Observers of the race tracker could almost be forgiven for thinking the relentless nature of this single-handed race is far more effective at identifying the overall winners than any rating system. Today, the lead on the water has been held consistently by a Class 2 boat, Louis-Marie Dussere’s French JPK10.10 Raging Bee.
However in terms of distance to the finish, at 1500 this afternoon Ian Hoddle’s Sunfast 3600 Game On! was only two miles behind and a further six teams are within 10 miles of Hoddle. These front-runners are now almost half way across the Celtic Sea on their way out to the Fastnet Rock, where the fleet will compress together again.
After the brutal first 24 hours, in which many boats reported winds of more than 35 knots, last night saw a complete contrast, with the fleet becalmed for hours. The front runners had favourable tide that whisked them clear of Lizard Point, but the slower boats in class 3 were not so fortunate.
Charles Emmett (Sigma 36, British Beagle) reported: “Yesterday proved to be a very bad day for me, after a really good first night. Becalmed in the afternoon, losing substantial ground to the fleet leaders and I just missed the tidal gate at the Lizard. With winds dying to nothing, I went backwards for four hours, only finally getting enough wind to move again at 0500 this morning.”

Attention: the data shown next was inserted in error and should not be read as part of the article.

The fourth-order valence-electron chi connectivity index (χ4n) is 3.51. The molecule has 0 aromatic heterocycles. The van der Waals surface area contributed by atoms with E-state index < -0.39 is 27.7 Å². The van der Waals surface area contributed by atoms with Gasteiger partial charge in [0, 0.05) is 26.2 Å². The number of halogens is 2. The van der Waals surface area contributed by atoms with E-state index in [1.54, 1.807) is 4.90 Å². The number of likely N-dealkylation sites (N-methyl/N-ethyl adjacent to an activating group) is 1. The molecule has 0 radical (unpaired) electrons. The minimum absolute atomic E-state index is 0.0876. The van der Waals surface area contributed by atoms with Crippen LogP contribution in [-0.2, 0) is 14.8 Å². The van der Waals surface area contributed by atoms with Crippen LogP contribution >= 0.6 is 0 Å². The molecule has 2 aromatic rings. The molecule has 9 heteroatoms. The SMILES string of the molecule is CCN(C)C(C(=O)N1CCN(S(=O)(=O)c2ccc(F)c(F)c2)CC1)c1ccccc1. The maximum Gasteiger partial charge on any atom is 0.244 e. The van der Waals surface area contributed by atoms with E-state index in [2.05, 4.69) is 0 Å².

Not long afterwards, Jeremy Waitt (JPK10.10, Jangada) and Deb Fish (Sunfast 3200, Exocet) crossed only a couple of lengths apart off the Scilly Islands. “Just rounded the Lands End TSS, busy cooking a bacon sandwich, whilst hoisting the code 0 and having to duck Jangada. This is proving to be a very long match race,” Fish reported.
After a punishing 48 hours, there are now 23 boats left in the race, with most retirements caused by pilot or battery/charging problems. Neil Payter on the Yamaha 33 Solent One reports that he knocked a tooth out in the big waves of the first day and is on a liquid [soup!] diet. He is currently still around 20 miles to the east of the Lizard peninsula, but is determined to finish no matter what.
The wind is forecast to build this evening to around 20 knots. As it does so it will back into the north-west, turning the rest of the leg to across the Celtic Sea into a full beat. It will back further to the north-northwest tomorrow morning, reducing to 10-12 knots.